We’ve made some changes to EPA.gov. If the information you are looking for is not here, you may be able to find it on the EPA Web Archive or the January 19, 2017 Web Snapshot.

News Releases

News Releases from Region 01

EPA Recognizes Boston Organization for Work to Reduce Asthma in New England

05/03/2016
Contact Information: 
David Deegan (deegan.dave@epa.gov)
617-918-1017

BOSTON – A Boston organization working in across New England to help families reduce the likelihood of complications from asthma was one of only four groups nationally to earn the highest award given by the US Environmental Protection Agency for work treating asthma.

Health Resources in Action was recognized with the National Environmental Leadership in Asthma Management Award for its collaborative involving a partnership of four states – Connecticut, Rhode Island, Massachusetts and Vermont, as well as health care providers, insurers and policy makers from across New England. The award was given in honor of Asthma Awareness Month.

The New England Asthma Innovation Collaborative is designed to help deliver home visiting services to primarily lower income children with poorly controlled asthma. The group trains clinical and community workers to provide high-quality and culturally-competent asthma home visiting services in a cost-effective manner.

Community health workers, supervised by a nurse or certified asthma educator, make three to four home visits to educate a family and deliver supplies to help families reduce environmental asthma triggers. These efforts have led to a drop in hospital admissions and urgent care visits as well as fewer missed days of work or school from asthma.

"The New England Asthma Innovation Collaborative showed that asthma rates can be lowered and lives improved when health workers educate people in their homes and provide them with the tools to improve their environmental triggers," said Curt Spalding, regional administrator of EPA's New England office. "This award recognizes that life can be improved for people with asthma."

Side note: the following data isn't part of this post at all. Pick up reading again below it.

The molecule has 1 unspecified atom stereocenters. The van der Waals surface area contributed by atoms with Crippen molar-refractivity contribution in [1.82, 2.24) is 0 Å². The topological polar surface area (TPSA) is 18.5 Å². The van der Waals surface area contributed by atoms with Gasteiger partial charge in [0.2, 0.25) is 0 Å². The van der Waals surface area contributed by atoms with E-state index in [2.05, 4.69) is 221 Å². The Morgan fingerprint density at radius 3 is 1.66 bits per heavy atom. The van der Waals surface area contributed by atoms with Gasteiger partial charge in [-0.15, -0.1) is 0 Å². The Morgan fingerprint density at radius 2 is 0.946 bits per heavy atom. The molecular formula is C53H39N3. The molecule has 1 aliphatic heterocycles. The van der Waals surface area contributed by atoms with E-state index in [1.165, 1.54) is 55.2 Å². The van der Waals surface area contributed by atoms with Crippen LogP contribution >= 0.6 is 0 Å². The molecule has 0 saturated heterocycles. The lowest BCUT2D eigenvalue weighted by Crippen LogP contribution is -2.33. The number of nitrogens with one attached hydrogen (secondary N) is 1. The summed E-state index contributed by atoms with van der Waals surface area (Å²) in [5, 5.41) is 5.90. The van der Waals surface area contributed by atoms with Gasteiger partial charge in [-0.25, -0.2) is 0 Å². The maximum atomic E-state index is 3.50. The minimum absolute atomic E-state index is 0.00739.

Working in New England, where there are some of the highest adult asthma rates in the country and increasing rates among children, the Collaborative worked to get funding from foundations and the government for its pioneering work.

The collaborative was formed to show that home visits not only improve the health of asthmatic children but also are cost effective to the health care system. The group's efforts found that going into homes with asthma education and interventions to reduce asthma triggers can reduce asthma severity and improve school and work attendance.

The goal of the four National Environmental Leadership Awards in Asthma management is to improve the health of asthmatic children in sustainable ways that can be reproduced by all health care systems.

Other award winners nationwide this year were: AmeriHealth Caritas in Philadelphia; Urban Health Plan in the Bronx, NY; and Public Health - Seattle & King County, Seattle, Wash.  

More information:

  • Learn more about preventing asthma attacks (www.epa.gov/asthma)

  • Asthma sufferers can take some important actions to help control their symptoms and still maintain active lifestyles with three simple steps: Identify and avoid environmental asthma triggers; create an Asthma Action Plan with help from your doctor; and pay attention to your local air quality conditions through the airnow.gov website and Air Quality Index app for your smart phone.